A Villain Team-Up Straight Outta SuperFriends Hits Gotham

WARNING: This article contains minor spoilers for this week's episode of Gotham, "The Blade's Path," which premiered Thursday on Fox.

In its fourth season, Fox's Gotham has finally embraced the cartoonish quality of its reinterpretation of the Batman mythos, but with this week's episode, "The Blade's Path," the drama got animated in an entirely new way – by featuring a team-up drawn from the most unlikely of sources.

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The appearance of Golden Age comic foe turned meme-worthy DC character Solomon Grundy was teased in the Season 3 finale. And while the transformation of supporting gangster Butch into this zombified, third person-talking goon was assured, two things stand out about his emergence this week.

For one, Grundy is perhaps the Gotham character most indebted to his comic roots. True to its "Let's lean into the crazy" streak in Season 4, the series didn't shy away from having Butch get a chalky-white bowl cut and wander around grunting "Born on a Monday." Add in the Frankenstein-esque ill-fitting suit, and this Grundy is essentially a drawing from a 1940s issue of Green Lantern.

Perhaps more entertainingly, the show's writers team up Grundy with the currently brain-drained Ed Nygma in sly nod to the classic Challenge of the SuperFriends. For those not familiar with the most classic of Hanna-Barbera's many iterations of the kid-friendly Justice League, Challenge featured the titular superhero team facing off each week against an assemblage of swamp-dwelling villains called the Legion of Doom.

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On that series, The Riddler and Grundy represented polar opposites of villainy, with the former a cackling maniac and the latter a disgruntled strong man. Now as Gotham's take on the character's ham it up in a quest to cheat their way back into the limelight, it's impossible not to see their cartoon counterparts just beneath the surface.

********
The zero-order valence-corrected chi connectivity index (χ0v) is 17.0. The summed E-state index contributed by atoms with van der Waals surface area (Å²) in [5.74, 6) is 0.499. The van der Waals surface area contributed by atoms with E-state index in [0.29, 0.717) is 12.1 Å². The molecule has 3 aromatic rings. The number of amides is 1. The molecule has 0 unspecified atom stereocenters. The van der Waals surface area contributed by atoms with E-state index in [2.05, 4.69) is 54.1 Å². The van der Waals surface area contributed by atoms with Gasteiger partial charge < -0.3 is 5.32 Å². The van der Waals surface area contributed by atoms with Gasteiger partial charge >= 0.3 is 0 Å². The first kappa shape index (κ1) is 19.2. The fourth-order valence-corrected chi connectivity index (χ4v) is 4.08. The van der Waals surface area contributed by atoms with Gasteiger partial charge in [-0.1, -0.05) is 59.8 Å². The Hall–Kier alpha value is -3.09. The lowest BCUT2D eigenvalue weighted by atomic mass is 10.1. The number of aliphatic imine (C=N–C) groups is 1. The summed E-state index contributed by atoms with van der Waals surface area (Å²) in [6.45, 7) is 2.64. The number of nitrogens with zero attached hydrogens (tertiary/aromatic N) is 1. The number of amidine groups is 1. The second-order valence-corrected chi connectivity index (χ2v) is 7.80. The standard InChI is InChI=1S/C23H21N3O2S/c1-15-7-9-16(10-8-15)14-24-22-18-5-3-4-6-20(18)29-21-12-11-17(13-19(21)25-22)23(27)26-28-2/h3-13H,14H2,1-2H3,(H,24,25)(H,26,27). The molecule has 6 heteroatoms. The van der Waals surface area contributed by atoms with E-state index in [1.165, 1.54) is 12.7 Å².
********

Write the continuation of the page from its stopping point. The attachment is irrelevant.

And the show is all the better for it. Despite the occasional bits of bad storytelling that will never stop being a part of this show, Season 4 has finally found a way to make Gotham at least watchable superhero TV. In a way, the series would be better off if the producers allowed their villains to move into a swampy headquarters resembling Darth Vader's helmet. But until then, we'll take this new dynamic duo as far as they're willing to go.

Airing Thursdays at 8 p.m. ET/PT on Fox, Gotham stars Ben McKenzie as James Gordon, Donal Logue as Harvey Bullock, David Mazouz as Bruce Wayne, Robin Lord Taylor as Penguin, Cameron Bicondova as Selina Kyle, Erin Richards as Barbara Kean and Sean Pertwee as Alfred Pennyworth.

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